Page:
Japan, China to hold talks to narrow history gap
Updated: 2006-12-25 14:30
Japanese PM Shinzo Abe (L) meets with
Chinese President Hu Jintao at the Great Hall of the People in Beijing
October 8, 2006. [Reuters]
TOKYO - Japanese and Chinese
academics will start joint studies on their long and sometimes war-torn history
this week as part of the two countries' efforts to improve ties strained by
persistent disputes over the past.
relations were frosty for much of the past half-decade, largely because of
former Prime Minister Junichiro Koizumi's annual visits to Tokyo's Yasukuni
Shrine, seen by Beijing as a symbol of Japan's past militarism.
Koizumi's successor, Shinzo Abe, moved to mend fences, visiting China in
October just weeks after he took office. At a meeting with Chinese President Hu
Jintao, the two leaders agreed on the need for joint history studies.
Twenty academics, 10 from each side, will meet for two days in Beijing
from Tuesday in the first round of what is expected to be twice-yearly
discussions that aim to conclude with a report sometime in 2008.
Shinichi Kitaoka, a political science professor at the University of
Tokyo who heads the Japanese group, said gaps between the Asian neighbours'
perceptions of history were too great at present, endangering the future of the
"At the moment, we're in a very unhealthy situation where
deadlock over history is preventing politicians from tackling present and future
issues," he told a recent news conference.
"The gap is too wide. I don't
intend to forcibly fill it altogether, but I intend to narrow it as much as
possible through academic debate," Kitaoka said.
Along with ancient and
mediaeval history, the academics will look into the contentious area of modern
history, when Japan invaded and occupied parts of China from 1931 to 1945.
Chinese state media have played down the initial phase of the talks,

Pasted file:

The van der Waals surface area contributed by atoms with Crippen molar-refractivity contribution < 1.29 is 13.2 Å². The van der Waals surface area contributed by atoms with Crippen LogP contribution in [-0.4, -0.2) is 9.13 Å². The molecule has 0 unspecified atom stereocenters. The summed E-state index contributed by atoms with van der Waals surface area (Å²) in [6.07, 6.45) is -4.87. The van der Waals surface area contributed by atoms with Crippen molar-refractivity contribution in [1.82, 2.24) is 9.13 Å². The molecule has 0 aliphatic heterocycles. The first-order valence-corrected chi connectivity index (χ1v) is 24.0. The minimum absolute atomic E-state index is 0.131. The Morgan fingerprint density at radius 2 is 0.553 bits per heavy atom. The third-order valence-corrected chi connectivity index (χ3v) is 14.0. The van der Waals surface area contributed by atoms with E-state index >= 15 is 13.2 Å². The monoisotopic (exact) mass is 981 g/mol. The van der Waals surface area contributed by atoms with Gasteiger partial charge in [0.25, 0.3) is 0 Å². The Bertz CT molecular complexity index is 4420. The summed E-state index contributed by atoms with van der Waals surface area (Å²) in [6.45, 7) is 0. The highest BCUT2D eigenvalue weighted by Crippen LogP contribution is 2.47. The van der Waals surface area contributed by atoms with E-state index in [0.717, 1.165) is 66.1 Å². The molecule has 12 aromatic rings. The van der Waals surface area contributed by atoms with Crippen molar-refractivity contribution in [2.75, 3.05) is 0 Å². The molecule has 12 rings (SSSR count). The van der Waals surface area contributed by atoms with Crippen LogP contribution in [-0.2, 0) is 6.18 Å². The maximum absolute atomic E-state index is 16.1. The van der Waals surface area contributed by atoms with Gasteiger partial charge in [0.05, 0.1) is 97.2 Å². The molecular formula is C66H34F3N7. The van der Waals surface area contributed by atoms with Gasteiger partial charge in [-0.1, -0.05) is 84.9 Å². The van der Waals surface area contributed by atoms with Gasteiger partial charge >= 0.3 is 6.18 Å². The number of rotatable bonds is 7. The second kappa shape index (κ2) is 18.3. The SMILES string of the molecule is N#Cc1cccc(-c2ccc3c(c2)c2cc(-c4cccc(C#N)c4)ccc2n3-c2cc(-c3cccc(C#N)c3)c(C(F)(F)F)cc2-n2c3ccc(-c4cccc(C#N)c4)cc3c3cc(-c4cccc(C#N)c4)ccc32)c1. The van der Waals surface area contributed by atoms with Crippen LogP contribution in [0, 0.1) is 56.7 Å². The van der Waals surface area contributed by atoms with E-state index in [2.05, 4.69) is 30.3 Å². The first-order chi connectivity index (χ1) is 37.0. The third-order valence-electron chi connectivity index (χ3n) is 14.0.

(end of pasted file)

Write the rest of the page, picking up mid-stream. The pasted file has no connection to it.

suggesting that finding any common ground could take some time.
Ping, director of the Institute of Modern History at the Chinese Academy of
Social Sciences and head of the Chinese delegation, said no specifics would be
discussed at the first meeting.
"Instead, it will concentrate on the
working process, principles and purposes," the newspaper said.
between the two countries hit a low with Koizumi's visits to the Yasukuni
Koizumi had insisted that he went to the shrine to pay respects
to the 2.5 million Japanese war dead honoured there, but China protested because
the shrine also memorialises some convicted war criminals, including World War
Two Prime Minister Hideki Tojo.
Japanese government approval of a
textbook that critics said whitewashed Japan's wartime atrocities triggered
sometimes violent demonstrations across China in April of last year.
While Abe has made headway in repairing ties with Beijing by taking a
policy of "strategic ambiguity", not stating whether he would go to Yasukuni in
the future, some potential pitfalls remain.
Lawmakers in Abe's ruling
party have formed a group to review a 1993 government statement acknowledging
the Japanese Imperial Army's involvement in recruiting so-called comfort women
to work in brothels and serve Japanese soldiers.
China will be watching
to see whether Abe stays away from Yasukuni. Before he became prime minister Abe
had defended Koizumi's visits and had often gone to the shrine himself,
including as recently as last April.
The academics know the studies will
be no easy task.
"Results will not show up so easily," Kitaoka said.
A similar joint history study between Japan and South Korea took three
years and the final report released last year only highlighted their
differences, stating the views of both sides.
|Most Commented/Read Stories in 48 Hours